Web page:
Context-based services and social media are among the major technology trends pharma will need to embrace in 2013
Pharmaceutical companies and other players in the life sciences industry need to get to grips with new and potentially disruptive technologies to help them emerge from a challenging operating environment, says a new report.
It is no secret that drugmakers have been taking a battering in recent years on the back of price cuts, increased competition and R&D productivity issues, which became even more acute in 2012 as austerity measures in Europe and the global downturn in the economy gathered pace.
Accenture believes companies need to look beyond developments to engage effectively …
Forward-thinking companies have already started to tinker with their business operations, for example by trying to expand in emerging markets, adopting more flexible and inclusive approaches to R&D and trying to make their processes more efficient.
From a technology perspective topics such as cloud computing and mobile devices are already making headlines, but Accenture believes companies need to look beyond these developments if they are to engage effectively with healthcare professionals, payers and patients.
The management consulting company identified six cross-industry technology trends that will influence companies over the next three to five years early in 2012 in its agnostic Technology Vision 2012 report, and towards the end of the year published a supplement examining how these will specifically affect life science companies.
1. Context-based services
Context is fast becoming a buzz word across many industries, and can be defined as the convergence of the real and virtual worlds, orchestrated by 3G- and 4G-enabled smartphones and typically making use of location-based services.
For the pharma industry the approach is already helping companies to engage directly with patients, with a good example being a smartphone app developed by Merck Sharp & Dohme for users of its allergy treatment Clarityn (loratadine). Using the consumer’s location, the app provides information on local pollen counts, as well as details of nearby medication availability.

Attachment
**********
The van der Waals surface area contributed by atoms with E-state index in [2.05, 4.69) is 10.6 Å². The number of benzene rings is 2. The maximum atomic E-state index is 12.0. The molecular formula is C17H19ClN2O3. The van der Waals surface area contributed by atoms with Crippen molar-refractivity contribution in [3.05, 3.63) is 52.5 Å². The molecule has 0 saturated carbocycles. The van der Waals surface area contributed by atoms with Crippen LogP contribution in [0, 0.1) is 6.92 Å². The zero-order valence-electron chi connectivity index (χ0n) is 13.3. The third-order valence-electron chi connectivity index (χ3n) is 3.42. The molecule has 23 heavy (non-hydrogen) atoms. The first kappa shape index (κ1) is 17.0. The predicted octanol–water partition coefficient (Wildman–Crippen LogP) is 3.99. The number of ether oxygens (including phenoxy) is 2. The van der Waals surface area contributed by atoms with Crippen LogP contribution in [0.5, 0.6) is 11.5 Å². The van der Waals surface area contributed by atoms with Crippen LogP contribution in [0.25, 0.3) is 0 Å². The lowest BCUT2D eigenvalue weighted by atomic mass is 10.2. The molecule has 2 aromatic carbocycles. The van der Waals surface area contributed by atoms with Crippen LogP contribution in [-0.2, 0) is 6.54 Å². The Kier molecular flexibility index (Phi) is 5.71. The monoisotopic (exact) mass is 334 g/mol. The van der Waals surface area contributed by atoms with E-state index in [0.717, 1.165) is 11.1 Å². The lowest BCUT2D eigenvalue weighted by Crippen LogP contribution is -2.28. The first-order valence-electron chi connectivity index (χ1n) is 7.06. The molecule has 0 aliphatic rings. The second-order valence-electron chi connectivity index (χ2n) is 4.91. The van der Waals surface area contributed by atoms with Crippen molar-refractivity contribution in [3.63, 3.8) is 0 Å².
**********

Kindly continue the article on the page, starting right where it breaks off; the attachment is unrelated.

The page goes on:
Pfizer has also gone down this route, with an app in Israel that gives the location of nearby restrooms and is designed to raise awareness of overactive bladder, a condition that can be treated using its Detrol LA (tolterodine) and Toviaz (fesoterodine fumarate) brands.
Some are now taking the concept to a higher level and using technology as a core component of patient care. Accenture and the UK Alzheimer’s Association have used patient-tracking devices to improve the care and reduce the cost of managing patients with the disease.
Meanwhile, Boehringer Ingelheim is piloting a project in which personal devices such as phones and tablets are linked to glucose meters, allowing the firm to provide diabetic patients with information, incentives and advice.
‘The new generation of wireless sensors will be able to provide more sophisticated real-time insight,’ says the report, which notes it can be applied equally to the clinical trial process ahead of product registration, as well as for internal corporate functions such as sales.
Context is … the convergence of the real and virtual worlds orchestrated by 3G and 4G …
‘Imagine a scenario in which a heart-rate monitor could send information regarding an erratic heart rate to a technology-enabled smartphone,’ it notes. ‘The devices could ‘talk’ and auto-generate an emergency call to a previously-specified healthcare provider.’
2. Converging data architectures
There has been an explosion in the amount of data that pharma companies have to deal with, and this is likely to be exacerbated in the future. For example, AstraZeneca was a pioneer in the sector when it added serial numbers to Nexium (esomeprazole) to help track products through the supply chain and help combat medicines counterfeiting.
Serialisation is now increasingly common, but what is not widely understood is the sheer volume of data that needs to be handled and retained. The Nexium dataset is now by far the largest in AZ, so imagine the size of the task when all products need to be serialised, as mandated by the EU Falsified Medicines Directive.